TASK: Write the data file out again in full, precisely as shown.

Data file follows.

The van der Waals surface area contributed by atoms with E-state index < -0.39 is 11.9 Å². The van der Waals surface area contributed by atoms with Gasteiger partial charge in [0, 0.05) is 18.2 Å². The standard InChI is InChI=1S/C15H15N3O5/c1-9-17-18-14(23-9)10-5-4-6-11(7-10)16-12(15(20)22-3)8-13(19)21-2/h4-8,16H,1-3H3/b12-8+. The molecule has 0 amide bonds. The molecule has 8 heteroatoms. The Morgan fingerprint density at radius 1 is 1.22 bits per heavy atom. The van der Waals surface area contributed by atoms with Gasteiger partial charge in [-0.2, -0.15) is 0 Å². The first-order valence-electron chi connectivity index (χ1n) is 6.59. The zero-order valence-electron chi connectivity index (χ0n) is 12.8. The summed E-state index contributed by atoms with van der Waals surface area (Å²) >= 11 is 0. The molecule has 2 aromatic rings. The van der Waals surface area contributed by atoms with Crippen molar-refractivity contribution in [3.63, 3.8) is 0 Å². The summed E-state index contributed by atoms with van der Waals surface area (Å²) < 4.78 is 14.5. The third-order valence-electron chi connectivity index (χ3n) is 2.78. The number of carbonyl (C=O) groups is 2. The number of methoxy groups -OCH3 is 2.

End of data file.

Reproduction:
The van der Waals surface area contributed by atoms with E-state index < -0.39 is 11.9 Å². The van der Waals surface area contributed by atoms with Gasteiger partial charge in [0, 0.05) is 18.2 Å². The standard InChI is InChI=1S/C15H15N3O5/c1-9-17-18-14(23-9)10-5-4-6-11(7-10)16-12(15(20)22-3)8-13(19)21-2/h4-8,16H,1-3H3/b12-8+. The molecule has 0 amide bonds. The molecule has 8 heteroatoms. The Morgan fingerprint density at radius 1 is 1.22 bits per heavy atom. The van der Waals surface area contributed by atoms with Gasteiger partial charge in [-0.2, -0.15) is 0 Å². The first-order valence-electron chi connectivity index (χ1n) is 6.59. The zero-order valence-electron chi connectivity index (χ0n) is 12.8. The summed E-state index contributed by atoms with van der Waals surface area (Å²) >= 11 is 0. The molecule has 2 aromatic rings. The van der Waals surface area contributed by atoms with Crippen molar-refractivity contribution in [3.63, 3.8) is 0 Å². The summed E-state index contributed by atoms with van der Waals surface area (Å²) < 4.78 is 14.5. The third-order valence-electron chi connectivity index (χ3n) is 2.78. The number of carbonyl (C=O) groups is 2. The number of methoxy groups -OCH3 is 2.